An Overview Of 2 Types Of Assistive Listening Devices

by Milton Hayes

An assistive listening device uses digital and wireless technology to help those with hearing loss interpret sounds more clearly. The devices are designed to work with your hearing aids or cochlear implants and can improve your quality of life by enabling you to be more engaged in the workplace and social interactions. They can also help you stay safe by amplifying household alarms. Here's an overview of two types of assistive listening devices:

Hearing Loop System

Hearing loops can be used in large facilities such as cinemas or in your own home. They use electromagnetic energy and pass sound through an amplifier to a wireless receiver. Most modern hearing aids and cochlear implants have built-in wireless receivers that simply need to be switched on when you want to use a hearing loop system. Using a hearing loop system cuts out background noise and allows you to hear sounds more clearly. If your hearing aids don't have a built-in hearing loop receiver, you can use a portable hearing loop receiver that's attached to headphones. You can use the hearing loop setting on your hearing aids or cochlear implant in any public place that displays a hearing loop sign. You can also install a hearing loop amplifier in your home to enable you to hear the television or alarms such as your smoke detector.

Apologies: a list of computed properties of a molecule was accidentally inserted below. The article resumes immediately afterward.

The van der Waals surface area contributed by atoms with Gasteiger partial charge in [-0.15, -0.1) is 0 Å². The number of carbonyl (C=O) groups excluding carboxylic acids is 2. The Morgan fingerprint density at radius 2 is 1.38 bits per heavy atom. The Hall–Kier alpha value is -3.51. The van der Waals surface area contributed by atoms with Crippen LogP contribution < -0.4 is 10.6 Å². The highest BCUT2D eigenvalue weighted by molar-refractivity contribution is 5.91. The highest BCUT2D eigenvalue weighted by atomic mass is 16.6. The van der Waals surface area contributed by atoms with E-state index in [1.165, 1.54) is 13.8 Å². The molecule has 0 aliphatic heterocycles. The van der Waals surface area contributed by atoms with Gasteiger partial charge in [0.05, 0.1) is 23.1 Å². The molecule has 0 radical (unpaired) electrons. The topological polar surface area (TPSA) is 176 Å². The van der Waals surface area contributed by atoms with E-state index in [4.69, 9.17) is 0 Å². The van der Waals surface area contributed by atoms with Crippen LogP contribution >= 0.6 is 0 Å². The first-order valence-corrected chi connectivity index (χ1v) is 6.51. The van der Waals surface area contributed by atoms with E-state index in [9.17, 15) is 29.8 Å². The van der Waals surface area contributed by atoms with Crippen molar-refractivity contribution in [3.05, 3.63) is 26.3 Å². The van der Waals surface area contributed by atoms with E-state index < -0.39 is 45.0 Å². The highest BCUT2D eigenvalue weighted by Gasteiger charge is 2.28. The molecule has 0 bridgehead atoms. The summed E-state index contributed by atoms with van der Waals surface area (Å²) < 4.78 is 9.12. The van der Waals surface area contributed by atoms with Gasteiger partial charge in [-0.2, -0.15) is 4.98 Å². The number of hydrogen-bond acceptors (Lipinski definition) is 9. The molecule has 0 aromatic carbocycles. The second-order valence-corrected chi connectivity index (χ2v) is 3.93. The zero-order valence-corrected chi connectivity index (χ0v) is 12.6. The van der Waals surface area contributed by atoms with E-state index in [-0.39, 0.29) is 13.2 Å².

FM System

FM systems amplify sounds and transmit them to your hearing aids using radio signals. They are useful for improving your experience of one-on-one conversations as the person you're speaking to can wear a small microphone and transmitter, which sends amplified sound to the wireless receivers in your hearing aids. This makes FM systems particularly useful in classroom and work environments, but they can also be used to improve your ability to communicate effectively and feel involved in conversations with family and friends. FM systems can also be used if your hearing aids don't have wireless receivers as an external inductor that can be worn around your neck or behind your hearing aids. The inductor converts the signal from the transmitter to allow your hearing aids to pick up the amplified sound.

If you struggle to hear in noisy environments, rooms with poor acoustics or when the speaker is several feet away such as in a theatre, ask your hearing nurse or audiologist for advice on suitable assistive listening devices. They can show you some of the models available and give you brochures to look through at your leisure.